If you walked past a dime on the ground, would you pick it up and then throw it away? Of course not!
Each time you throw away a ‘box top for education’ label it is just like throwing away a dime. When you clip out the label and give it to your school they can send it to the company and receive a payment for it. That is how you turn trash into cash.
“Why throw away things that you can get money for?” asks parent Karen Roback. Last year her children’s elementary school raised nearly $4,500.
All it takes is students and families willing to save, volunteers willing to sort, and leaders to organize.
Karen has been the lead organizer for five years at one elementary school. She runs a campaign twice a year. Families save year round and collections are held in the fall and spring.
The name “Trash to Cash” is used by Roback to add visibility to the project. All students and families are encouraged to save box tops, labels, ink cartridges, milk caps, and more.
Monies generated help their parent teacher organization support many needs—from basic supplies to playground equipment. Over the past five years, her school has received at least $15,000 from saved trash. Each year the total increases.
How did Karen get involved?
She moved from the East Coast to the Midwest six years ago with her husband and three young children. She had saved labels for her previous school and saw the power of the dollars raised.
In her new school, there were garbage bags full of saved stuff. A previous effort had stalled. So, Karen and a few others sorted through the bags organizing everything into the various product categories. After they figured out the right processes, they mailed them into the companies. The school received almost a thousand dollars.
After the first successful effort, Karen was motivated to make this project even better. She began to brainstorm ways to let school families know about the ‘trash to cash’ project and to encourage them to start saving.
As the project grew she continually enlisted the help of others. First, her oldest child helped. Next, a group of other parents from the school lent a hand. Now, her family, volunteer parents/grandparents and a school classroom partner with the campaign. This year 4th graders made posters, gave school announcements and helped with the collecting.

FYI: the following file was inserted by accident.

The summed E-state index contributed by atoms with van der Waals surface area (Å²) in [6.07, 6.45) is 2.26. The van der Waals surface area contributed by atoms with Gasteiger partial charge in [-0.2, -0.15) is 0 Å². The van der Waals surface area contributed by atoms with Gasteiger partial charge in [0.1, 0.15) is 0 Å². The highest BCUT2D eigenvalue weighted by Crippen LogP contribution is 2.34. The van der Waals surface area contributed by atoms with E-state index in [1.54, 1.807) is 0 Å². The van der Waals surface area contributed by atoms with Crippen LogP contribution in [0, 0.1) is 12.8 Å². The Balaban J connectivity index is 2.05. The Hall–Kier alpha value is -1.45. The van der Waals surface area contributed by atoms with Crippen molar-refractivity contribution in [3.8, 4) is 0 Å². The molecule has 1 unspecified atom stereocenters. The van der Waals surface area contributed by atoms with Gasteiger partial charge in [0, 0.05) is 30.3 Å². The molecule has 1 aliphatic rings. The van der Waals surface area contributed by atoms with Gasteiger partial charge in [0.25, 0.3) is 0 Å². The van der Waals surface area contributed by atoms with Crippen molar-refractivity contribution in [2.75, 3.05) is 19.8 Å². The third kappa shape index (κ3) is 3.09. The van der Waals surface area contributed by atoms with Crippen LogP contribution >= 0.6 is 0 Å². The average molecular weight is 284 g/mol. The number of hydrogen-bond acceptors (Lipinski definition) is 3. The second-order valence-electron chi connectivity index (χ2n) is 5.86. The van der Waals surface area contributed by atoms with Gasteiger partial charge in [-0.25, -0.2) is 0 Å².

As a volunteer, it hasn’t been all work and no play. Karen attended Box Tops University sponsored by General Mills. There she met other volunteers and heard good ideas. They also gave her many free samples to take home for her family to enjoy.
Karen also enjoys promoting the campaign. She creates contests and plans fun prizes. To create unity within the grades, prizes are often awarded on a grade-level basis. Examples of prizes that have been awarded include make your own ice cream sundae parties, nacho parties and extra recesses.
Now she is so into this project that she has to restrain herself in the grocery store. For example, she will see a shopper with a product in their cart with a label worth twenty-four cents. She holds herself back from approaching them to remind them to save it to help the schools-usually.
Her sister even sends her stuff from Canada.
Overall, seeing the total amount raised is the ultimate reward. “It’s hard to turn down a deal like this!” says Roback. Each year more trash is turned into more cash. This fall, her school raised $2,300.
“Instead of complaining about our schools needing more money, this is a way to be part of the solution,” she says.
There are plenty of products that still go into the trash. It is estimated that the ‘box tops for education’ promotion alone has 7 seven billion box tops in the market. Just 434 million are turned in to cash.
That means that 94% of the valuable box tops now go into the trash.
Get involved in your own ‘trash to cash’ project.
Feel free to post your comment naming other companies who support efforts like this.
(Source: Box Tops for Education numbers are cited from a flyer developed by another organizer).
Photos: Volunteers at Sibley School sorting the valuable products.
Leadership development expert & educator, Donna Rae Scheffert knows how public action by others for others improves lives - she helps people to get involved and provides tools to propel them toward their goals easier, faster, and with more fun. Read more from Donna Rae at Online-Leadership-Tools and follow Donna Rae on Twitter or Facebook.
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